The Queen's man was seen exchanging niceties with German officials about the Queen's forthcoming visit to Germany (it is said that Prince Philip will read the lesson in German during the visit to Dresden, but that prospect worries officials less than the possibility of neo-Nazi demonstrations to greet Her Majesty). Mr Leigh-Pemberton declined to discuss recent events concerning his German opposite number, but declared himself pleased with his communautaire choice of tie (which carried the symbol of Britain's EC presidency, Rory the Lion): 'Yes, it's good isn't it? It was a pure accident, but when I noticed I had it on, I thought, 'Yes, let's keep this thing going'.' Sir David Gillmore was but one of a good score of British diplomats, and David Howell (chairman of the foreign affairs select committee) was by no means the only backbencher.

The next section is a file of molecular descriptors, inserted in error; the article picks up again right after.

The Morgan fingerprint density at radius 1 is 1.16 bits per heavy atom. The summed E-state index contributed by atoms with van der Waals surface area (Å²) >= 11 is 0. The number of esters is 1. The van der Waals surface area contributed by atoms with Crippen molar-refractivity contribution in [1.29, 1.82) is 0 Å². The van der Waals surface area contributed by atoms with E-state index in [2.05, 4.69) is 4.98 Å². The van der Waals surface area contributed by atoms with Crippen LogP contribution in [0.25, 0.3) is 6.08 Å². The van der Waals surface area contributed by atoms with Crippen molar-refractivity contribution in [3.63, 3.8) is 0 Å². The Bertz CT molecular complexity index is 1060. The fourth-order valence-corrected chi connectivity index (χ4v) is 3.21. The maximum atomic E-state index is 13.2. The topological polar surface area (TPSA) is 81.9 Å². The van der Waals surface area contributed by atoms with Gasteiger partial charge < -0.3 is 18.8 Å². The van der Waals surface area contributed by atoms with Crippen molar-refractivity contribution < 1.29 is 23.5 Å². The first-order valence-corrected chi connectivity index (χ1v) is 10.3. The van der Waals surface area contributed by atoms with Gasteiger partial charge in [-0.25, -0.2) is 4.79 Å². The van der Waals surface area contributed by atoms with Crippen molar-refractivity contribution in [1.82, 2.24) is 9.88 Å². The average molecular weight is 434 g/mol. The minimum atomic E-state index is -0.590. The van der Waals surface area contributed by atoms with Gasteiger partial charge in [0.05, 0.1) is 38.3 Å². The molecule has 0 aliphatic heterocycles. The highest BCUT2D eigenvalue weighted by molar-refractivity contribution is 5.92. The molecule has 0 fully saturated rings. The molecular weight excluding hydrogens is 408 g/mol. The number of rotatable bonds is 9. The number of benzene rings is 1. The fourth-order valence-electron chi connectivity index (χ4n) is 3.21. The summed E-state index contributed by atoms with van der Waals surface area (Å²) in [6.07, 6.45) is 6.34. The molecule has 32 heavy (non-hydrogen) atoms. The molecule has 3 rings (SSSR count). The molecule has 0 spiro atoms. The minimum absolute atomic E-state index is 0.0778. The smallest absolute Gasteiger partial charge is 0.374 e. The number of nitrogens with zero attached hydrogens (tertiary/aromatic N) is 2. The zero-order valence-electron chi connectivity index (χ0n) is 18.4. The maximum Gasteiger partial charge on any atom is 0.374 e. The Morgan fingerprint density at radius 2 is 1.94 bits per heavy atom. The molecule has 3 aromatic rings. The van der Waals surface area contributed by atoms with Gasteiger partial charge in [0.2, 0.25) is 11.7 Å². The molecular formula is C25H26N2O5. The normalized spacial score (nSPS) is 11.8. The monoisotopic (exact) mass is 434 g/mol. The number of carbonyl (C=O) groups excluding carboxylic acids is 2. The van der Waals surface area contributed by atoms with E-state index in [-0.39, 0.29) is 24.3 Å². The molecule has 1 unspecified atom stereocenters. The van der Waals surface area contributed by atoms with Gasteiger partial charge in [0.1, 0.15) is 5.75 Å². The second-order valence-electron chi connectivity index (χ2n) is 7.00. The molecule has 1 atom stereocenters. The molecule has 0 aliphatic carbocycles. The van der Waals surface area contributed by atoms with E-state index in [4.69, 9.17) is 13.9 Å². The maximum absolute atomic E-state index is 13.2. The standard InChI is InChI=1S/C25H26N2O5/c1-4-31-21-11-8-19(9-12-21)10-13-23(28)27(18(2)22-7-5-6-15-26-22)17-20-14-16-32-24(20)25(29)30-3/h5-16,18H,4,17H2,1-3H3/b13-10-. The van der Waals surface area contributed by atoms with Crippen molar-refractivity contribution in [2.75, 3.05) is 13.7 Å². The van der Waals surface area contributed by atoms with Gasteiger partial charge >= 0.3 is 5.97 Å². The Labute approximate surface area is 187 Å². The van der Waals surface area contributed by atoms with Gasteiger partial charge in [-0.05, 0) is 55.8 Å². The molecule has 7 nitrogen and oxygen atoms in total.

But where was the British cabinet? Embassy officials had said at the start of the reception that John Gummer, the Minister for Agriculture, would be representing the Government; Tristan Garel-Jones, the Minister for European Affairs who last week called in Baron von Richthofen for a rebuke over the publication of a Bundesbank letter to the Government, was in Luxembourg. Mr Gummer, however, did not show, although his deputy was eventually sighted. It fell to Alistair Goodlad, the Foreign Office minister with responsibility for Hong Kong, to convey the Government's best wishes for the continued success of a united Germany.
One source close to the Government dismissed last week's calling in of the ambassador as 'a charade to placate the Europhobes among us'. He added that the ambassador understood this so well 'he played the part faultlessly, adopting a grim face for the occasion'. And on the eve of the Conservative party conference, not too much should be read into the dearth of senior ministers.